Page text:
A book shelf Mandy Cleaver made using an old window and pieces of lumber. (Picture by Christoff Griffith.)
AFTER MOVING TO BARBADOS permanently about nine years ago, Mandy Cleaver was surprised to see garbage and household waste being thrown into bags, packed on a truck and driven to the national landfill.
Having spent all her life previously in England, where she was born to Barbadian and Antiguan parents, and practised sorting and recycling refuse, Cleaver found it impossible to accept the Bajan way.
She decided to get together with a few friends and start an environmental magazine on recycling and other environmentally friendly practices.
Key to the publication was that it had to be printed on recycled paper. Cleaver learnt how to make paper with banana tree fibre and used or shredded paper, and now uses it to create business cards, postcards and wedding invitations.
The need to teach people about the environment did not end there. Sometime afterwards, Cleaver created Octopus Three with the help of her mother and husband. The company is now responsible for the Environment Education Programme that is aimed at schoolchildren.
It was launched earlier this year at St Lawrence Primary and the Ministry of Education has since given permission for implementation at all schools, she said.
The programme was also showcased through a video exhibit at the United Nations Climate Change Conference in Paris last year.
It is now up for further financing, but so far it has received a grant from the Human Resources Development Unit of the Ministry of Labour.
Cleaver said the project had been a hit with children at St Lawrence.
“They see ways of creating energy with everyday things such as a potato; also how easy it is to grow something to eat,” she said. “It is easy to say that this cup can be transformed into something else, but to see it done in front of their eyes for them they realise that yesterday this was a piece of scrap paper but today it is paper that I can use to write on . . . .”
Twelve people have been trained to go into the schools to administer the programme which runs for three days, an hour each session.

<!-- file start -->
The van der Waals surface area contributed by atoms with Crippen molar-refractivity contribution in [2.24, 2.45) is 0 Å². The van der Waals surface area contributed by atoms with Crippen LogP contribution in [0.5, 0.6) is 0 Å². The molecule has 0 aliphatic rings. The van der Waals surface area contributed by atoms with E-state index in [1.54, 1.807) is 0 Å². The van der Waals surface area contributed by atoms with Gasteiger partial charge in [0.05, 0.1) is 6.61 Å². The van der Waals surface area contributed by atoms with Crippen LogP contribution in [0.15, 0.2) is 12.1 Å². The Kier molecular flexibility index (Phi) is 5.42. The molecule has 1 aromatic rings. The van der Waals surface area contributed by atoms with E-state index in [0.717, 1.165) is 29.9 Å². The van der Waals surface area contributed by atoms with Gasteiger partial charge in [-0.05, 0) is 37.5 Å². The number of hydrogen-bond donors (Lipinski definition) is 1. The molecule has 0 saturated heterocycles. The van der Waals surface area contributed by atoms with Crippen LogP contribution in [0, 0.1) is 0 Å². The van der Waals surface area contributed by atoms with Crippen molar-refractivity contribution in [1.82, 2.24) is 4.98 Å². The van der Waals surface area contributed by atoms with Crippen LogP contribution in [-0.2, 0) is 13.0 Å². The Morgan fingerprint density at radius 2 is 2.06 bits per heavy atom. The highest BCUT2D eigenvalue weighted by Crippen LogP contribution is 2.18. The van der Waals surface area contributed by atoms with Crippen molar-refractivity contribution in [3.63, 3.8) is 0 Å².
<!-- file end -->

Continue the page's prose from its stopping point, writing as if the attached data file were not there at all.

Mandy Cleaver making paper using banana fibre and used paper.
Cleaver has gained such acclaim that she is known as an environmentalist in her neighbourhood, so much so that when neighbours have something they want to throw out, they ask her how it can be reused.
She also looks around for discarded pieces of lumber that she uses to create items around her home in Inch Marlow, Christ Church. She has a bookshelf made out of an old window, her furniture is made from old palettes, and she is also in the process of making a sofa.
At the supermarket she is known as the lady who does not use plastic carrier bags. “They say she does not take carrier bags, she is an environmentalist; it’s almost like I have a disease,” she said in jest.
Reflecting on her life in England, Cleaver said she was not much of an environmental advocate then. She worked as a news videographer, a job that allowed her to meet world leaders, and even ventured into the music industry where she mingled with entertainment celebrities.
It all started when she became the first female black camera assistant to get into the national television union at the age of 18.
She said some people would call to ask her to work because she was black and wanted to meet a quota by having at least one black person on the crew, but she always asked to be hired only because she was good at the job.
She eventually became head of studio. It came to a point where she felt she had done all she could and decided to retire. In 2007 when she visited for Cricket World Cup, she opted to move here and did so the following year. Now 52, she is settled in Barbados and has switched gears to the environment.
Cleaver complimented Barbados for its work on the environment. She said the country was on its way to becoming a leader in environmentally friendly initiatives, at least in the Caribbean. She cited solar energy, electric cars, limited recycling and the plan to charge for plastic bags as positive developments.
“It may be small steps but it is more than the other islands,” she said.